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 Garman Lord

on

Viewing The Gods

 

Whenever I have seen gods, they have invariably shown themselves to me in
human form. I have never supposed that that was their real form, of course,
and have always assumed, for no particularly good reason, that it was just
their way of making themselves approachable to me. I have also assumed that
some portion of that form was filled in by my own subjective expectations or
imagination, though I can't be sure, since quite often they don't necessarily
look quite like I might have expected. They also quite often don't show up in
any of the cliche ways I might have expected; the closest to expectation I
have ever seen to date was Thunor, who was indeed red-bearded and very burly
and energetic... though his hammer was what seemed to be of a rather unusual
design from what I might have expected, as well as the ways he used it. I
have seen Woden many times, but not always looking the same way, and in fact
I don't remember ever seeing him as one-eyed. I have seen Tiw once, but don't
particularly remember that he was one-handed. I have seen Ing Frea a couple
of times, but don't remember him as ithyphallic. His manner and appearance
struck me more like a smooth mellow good-natured rich-uncle type.
 
As to goddesses, I have never got more than a glimpse of but one; Lady Freo,
and here there seemed some particularly interesting departures from cliche
images. For one thing, while the gods have always appeared in garb that I
would call "elder-traditional," I have seen Lady Freo variously dressed,
including even in modern-looking garb, which may reflect some usual female
penchant for dress-up, I suppose. It is this experience that especially
inclines me to think that while the appearance of the gods may reflect our
subjective expectations to some degree, they themselves must have some input
into it too. Lady Freo seems more inclined, certainly, to decide for herself
how she wants to put herself together, rather than to rely on me for her
fashion designer.
 
She in particular has always been full of surprises. Whereas before I ever
met her I might have pruriently expected perhaps some beautifully buff
platinum blonde pneumatic Anna-Nicole-Smith-type centerfold-bimbo, she was
nothing of the kind. The first good look I ever got at her, her hair was
honey-blonde and coifed, her eyes were green, she was wearing a quite
modern-appearing simple brief cocktail-type satiny-green dress, with
elegantly understated gold accessories, she was lithe and limber and slim,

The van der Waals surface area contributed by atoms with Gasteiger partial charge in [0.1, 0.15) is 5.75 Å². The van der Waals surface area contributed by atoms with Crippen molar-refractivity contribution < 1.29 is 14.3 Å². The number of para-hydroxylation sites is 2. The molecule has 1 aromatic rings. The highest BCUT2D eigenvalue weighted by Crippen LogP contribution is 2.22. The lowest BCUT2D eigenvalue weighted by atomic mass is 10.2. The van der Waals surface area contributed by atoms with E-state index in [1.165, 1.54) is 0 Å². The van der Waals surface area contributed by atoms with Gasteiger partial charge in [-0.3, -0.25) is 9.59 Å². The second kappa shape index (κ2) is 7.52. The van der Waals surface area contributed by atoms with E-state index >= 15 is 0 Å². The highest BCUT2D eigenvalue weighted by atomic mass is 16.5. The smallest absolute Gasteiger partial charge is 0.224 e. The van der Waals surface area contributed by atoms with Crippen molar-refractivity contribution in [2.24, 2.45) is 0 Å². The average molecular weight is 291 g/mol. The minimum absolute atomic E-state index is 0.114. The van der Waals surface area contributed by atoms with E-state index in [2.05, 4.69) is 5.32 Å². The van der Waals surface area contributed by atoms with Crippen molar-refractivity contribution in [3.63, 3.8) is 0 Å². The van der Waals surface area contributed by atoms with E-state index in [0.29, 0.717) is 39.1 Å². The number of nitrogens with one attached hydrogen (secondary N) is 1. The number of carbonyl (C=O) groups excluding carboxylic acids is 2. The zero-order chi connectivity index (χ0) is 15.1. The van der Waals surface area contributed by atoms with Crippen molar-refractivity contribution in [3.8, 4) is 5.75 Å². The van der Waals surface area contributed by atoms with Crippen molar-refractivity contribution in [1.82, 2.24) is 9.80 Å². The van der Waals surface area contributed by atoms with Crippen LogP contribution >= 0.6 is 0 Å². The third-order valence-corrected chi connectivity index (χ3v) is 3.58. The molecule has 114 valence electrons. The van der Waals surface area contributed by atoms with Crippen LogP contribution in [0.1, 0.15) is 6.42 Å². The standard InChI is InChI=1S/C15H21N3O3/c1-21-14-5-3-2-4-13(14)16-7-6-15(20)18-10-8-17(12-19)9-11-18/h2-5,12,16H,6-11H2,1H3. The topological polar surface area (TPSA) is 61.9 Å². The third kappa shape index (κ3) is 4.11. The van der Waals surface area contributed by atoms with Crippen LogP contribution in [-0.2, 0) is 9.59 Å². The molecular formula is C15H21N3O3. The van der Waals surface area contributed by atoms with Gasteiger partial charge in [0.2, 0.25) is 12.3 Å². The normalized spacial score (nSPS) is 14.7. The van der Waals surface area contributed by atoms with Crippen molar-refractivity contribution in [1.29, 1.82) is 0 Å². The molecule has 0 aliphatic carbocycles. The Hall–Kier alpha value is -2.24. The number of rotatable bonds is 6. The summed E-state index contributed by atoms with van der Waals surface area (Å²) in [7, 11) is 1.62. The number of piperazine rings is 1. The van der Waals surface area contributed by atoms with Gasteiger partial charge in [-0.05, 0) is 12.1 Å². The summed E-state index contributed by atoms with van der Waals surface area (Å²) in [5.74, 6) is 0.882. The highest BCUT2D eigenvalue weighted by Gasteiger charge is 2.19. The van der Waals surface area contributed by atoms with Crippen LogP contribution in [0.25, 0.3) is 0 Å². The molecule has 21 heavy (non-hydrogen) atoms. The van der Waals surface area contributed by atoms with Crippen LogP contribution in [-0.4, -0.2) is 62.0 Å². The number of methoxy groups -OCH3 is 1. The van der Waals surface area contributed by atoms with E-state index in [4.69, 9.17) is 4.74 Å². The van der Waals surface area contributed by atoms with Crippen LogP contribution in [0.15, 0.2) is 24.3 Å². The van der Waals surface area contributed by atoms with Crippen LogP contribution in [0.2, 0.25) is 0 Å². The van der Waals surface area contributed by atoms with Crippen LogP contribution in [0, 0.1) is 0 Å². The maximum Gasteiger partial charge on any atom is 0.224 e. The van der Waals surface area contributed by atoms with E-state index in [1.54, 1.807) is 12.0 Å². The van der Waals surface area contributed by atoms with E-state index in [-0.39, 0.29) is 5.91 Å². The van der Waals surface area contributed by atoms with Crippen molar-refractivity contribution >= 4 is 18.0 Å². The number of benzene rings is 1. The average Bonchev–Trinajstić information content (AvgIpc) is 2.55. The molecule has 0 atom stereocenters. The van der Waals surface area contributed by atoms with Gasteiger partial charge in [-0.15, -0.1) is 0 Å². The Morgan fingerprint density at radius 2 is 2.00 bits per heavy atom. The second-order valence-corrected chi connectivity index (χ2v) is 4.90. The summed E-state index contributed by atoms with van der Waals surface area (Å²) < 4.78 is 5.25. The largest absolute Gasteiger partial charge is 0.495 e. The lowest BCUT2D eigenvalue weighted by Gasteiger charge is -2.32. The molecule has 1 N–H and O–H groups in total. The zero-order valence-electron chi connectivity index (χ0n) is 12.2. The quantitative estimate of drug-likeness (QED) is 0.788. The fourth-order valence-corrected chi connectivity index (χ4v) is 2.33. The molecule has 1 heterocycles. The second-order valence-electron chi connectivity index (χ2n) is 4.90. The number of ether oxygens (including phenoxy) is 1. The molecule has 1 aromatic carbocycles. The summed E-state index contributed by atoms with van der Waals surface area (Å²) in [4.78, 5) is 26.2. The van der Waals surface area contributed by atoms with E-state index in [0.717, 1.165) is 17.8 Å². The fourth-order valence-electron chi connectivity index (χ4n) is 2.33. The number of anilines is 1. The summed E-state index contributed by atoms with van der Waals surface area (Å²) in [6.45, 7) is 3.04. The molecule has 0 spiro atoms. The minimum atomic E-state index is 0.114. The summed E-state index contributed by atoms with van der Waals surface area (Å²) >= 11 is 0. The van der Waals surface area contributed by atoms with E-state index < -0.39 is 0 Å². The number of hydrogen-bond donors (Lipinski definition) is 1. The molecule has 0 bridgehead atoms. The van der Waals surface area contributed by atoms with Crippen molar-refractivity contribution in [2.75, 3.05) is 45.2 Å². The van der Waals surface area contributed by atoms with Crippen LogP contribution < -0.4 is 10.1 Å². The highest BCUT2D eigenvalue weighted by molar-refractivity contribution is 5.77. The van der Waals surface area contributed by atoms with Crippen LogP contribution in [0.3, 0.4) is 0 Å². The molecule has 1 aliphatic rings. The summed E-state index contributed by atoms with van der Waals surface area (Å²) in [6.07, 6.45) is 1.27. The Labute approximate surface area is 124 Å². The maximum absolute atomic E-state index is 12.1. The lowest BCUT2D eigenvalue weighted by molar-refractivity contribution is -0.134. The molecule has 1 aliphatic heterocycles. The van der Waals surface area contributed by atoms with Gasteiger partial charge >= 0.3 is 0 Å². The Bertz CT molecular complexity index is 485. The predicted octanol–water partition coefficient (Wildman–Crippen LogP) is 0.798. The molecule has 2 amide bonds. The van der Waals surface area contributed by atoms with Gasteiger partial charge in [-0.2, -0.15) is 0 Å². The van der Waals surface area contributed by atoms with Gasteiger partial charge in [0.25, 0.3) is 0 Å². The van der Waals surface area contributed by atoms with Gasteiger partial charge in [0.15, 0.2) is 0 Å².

like a dancer, with a very good figure but not at all a full figure, no big
bazooms or anything like that, middling tall, perhaps five-feet-five or -six,
late teens/early twenties, and of course strikingly pretty. Not pretty in any
conventional paper-doll way, however. Sparkling eyes, a quick killer smile,
face and nose a bit long, but shapely, long jaw with an almost feral energy
and animation to it. What seems so magnetically beautiful about her face is
not so much anything about its shape as a certain peculiar immediacy about
it; the animation and expression, the mind and soul behind the eyes, the way
she involves you and your attentions.
 
At this point, this level of detail may sound more than a bit preposterous,
and yet even there I have always felt that perhaps it was telling me
something. I have never gotten anywhere near as clear an idea of the gods, as
to appearance, as of her, and in Lady Freo's case, since I feel I could
almost paint her portrait from memory, I can only wonder how much of it might
be an aspect of her own nature, and intentional. One has the sense that she
is someone who means to be seen, to be approachable, purposely to fascinate
and be admired wherever she goes, to be "that girl" wherever and whenever she
walks in the door.
 
When she walked in my door, it was uninvited, which of course does not
necessarily mean unwelcome. She knew I was seeking wisdom and purposely came
to offer it to me, and was very generous about giving it. And the experience
was profound, in more ways than one. Not only was the wisdom mind-boggling in
itself, but the overwhelming sensation of hearing such deep vast lore, so
many thousands of years old, from the pretty mouth of a girl who looks like a
college sophomore, is itself an experience of a kind not soon forgot. On my
own, I had never thought to approach Lady Freo, or known how to do it, but I
daresay in hindsight that that was probably a mistake. Today my impression is
that most any sound heathen can and should approach Lady Freo, surely the
most cunning, most "connective" and humane of goddesses. Only on your best
manners, however; I do have the impression that there are ideas about Lady
Freo common around Asatru that would not be a good basis for approaching her,
and also that she could indeed be a very dangerous goddess if one were to get
on the wrong side of her.